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The first time it occurred to me that veterinarians have a higher gross-out threshold than most people was during vet school. Ensconced in a booth at a local Mexican restaurant, my classmate and I were flipping flashcards and quizzing each other about diarrhea over a couple of burritos.
We were feeling rather chuffed with ourselves until I realized that a hush had fallen over the table next to us. The other diners had all put their forks down and were gazing balefully in our direction.
As it turns out, this would not be the last time I inadvertently repelled someone.
Occasionally, veterinarians come across parasites on dogs and cats that, quite frankly, push owners over the “eeeewwww” line. With apologies to anyone with a weak stomach, here are a handful of cases that expose some less common freeloaders that most pet parents would rather not encounter.
A woman brought her cat in because she was concerned about a raised red lesion on his neck that looked like a tiny puncture wound. Once she confirmed that her cat did, in fact, spend a lot of time outdoors, I revealed my suspicion: a Cuterebra larva was nestled under the skin and had created a little breathing hole.
I received a shocked, blank stare.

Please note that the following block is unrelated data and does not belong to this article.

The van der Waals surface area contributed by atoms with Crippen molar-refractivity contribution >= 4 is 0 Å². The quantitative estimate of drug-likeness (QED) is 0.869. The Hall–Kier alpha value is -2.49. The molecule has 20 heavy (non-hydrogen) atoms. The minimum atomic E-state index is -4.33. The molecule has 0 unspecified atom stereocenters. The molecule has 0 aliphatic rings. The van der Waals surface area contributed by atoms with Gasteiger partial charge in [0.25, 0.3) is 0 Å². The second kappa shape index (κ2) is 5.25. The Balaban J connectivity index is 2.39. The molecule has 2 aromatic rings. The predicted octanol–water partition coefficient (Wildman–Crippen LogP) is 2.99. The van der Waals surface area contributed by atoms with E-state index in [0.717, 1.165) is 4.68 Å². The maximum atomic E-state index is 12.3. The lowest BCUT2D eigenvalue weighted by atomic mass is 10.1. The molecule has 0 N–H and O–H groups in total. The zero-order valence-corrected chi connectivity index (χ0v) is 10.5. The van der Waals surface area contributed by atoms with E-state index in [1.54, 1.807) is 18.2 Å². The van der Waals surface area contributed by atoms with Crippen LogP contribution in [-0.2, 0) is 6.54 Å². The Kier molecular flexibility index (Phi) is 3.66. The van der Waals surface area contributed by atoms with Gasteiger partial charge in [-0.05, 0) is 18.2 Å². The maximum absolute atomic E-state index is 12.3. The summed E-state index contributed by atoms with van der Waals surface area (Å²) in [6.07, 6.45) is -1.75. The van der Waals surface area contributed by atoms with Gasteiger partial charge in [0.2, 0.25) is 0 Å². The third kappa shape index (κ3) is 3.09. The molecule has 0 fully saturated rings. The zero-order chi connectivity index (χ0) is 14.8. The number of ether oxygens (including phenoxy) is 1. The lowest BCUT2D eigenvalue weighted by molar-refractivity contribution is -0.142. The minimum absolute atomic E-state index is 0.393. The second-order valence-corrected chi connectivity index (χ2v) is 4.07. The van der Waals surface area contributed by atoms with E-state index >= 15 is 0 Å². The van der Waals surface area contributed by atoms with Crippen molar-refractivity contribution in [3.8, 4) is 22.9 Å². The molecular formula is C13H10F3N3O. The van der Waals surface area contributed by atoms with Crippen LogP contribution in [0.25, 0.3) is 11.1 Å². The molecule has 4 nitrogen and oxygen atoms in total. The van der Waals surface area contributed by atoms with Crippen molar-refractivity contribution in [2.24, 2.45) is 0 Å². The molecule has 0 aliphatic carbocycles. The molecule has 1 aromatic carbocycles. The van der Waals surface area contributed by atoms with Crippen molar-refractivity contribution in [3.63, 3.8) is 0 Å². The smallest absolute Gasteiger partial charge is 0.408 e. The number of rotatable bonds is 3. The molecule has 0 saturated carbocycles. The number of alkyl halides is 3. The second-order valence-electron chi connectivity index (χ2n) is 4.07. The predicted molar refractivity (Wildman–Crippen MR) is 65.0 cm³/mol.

Cuterebra, or botflies, often lay eggs around rodent or rabbit burrows, and the eggs hatch into larvae when exposed to warm temperatures. Cats, and to a lesser degree dogs, usually become infested when they explore these burrows with their snouts or heads. The larvae can enter through the pet’s mouth, nostrils or an open wound, or the pet can ingest the larvae when grooming.
Once in the body, the larvae can migrate to many locations, but most form a little swelling, called a warble, under the skin. In the United States, pets usually turn up at veterinary clinics with these lesions in July, August and September. The infestations generally don’t pose a health risk to owners.
Although migration to other locations can cause problems, the skin lesions are relatively harmless to most pets. Still, pet parents shouldn’t try to remove the larvae themselves, because rupturing the larvae can lead to anaphylactic (severe allergic) reactions or infections in the pet.
So I took the cat into the treatment room, carefully enlarged the breathing hole and removed the offending larva with a forceps. My mistake, of course, was in bringing the chubby little specimen back into the exam room to show the owner. She assured me that I had ruined her appetite for the entire day.
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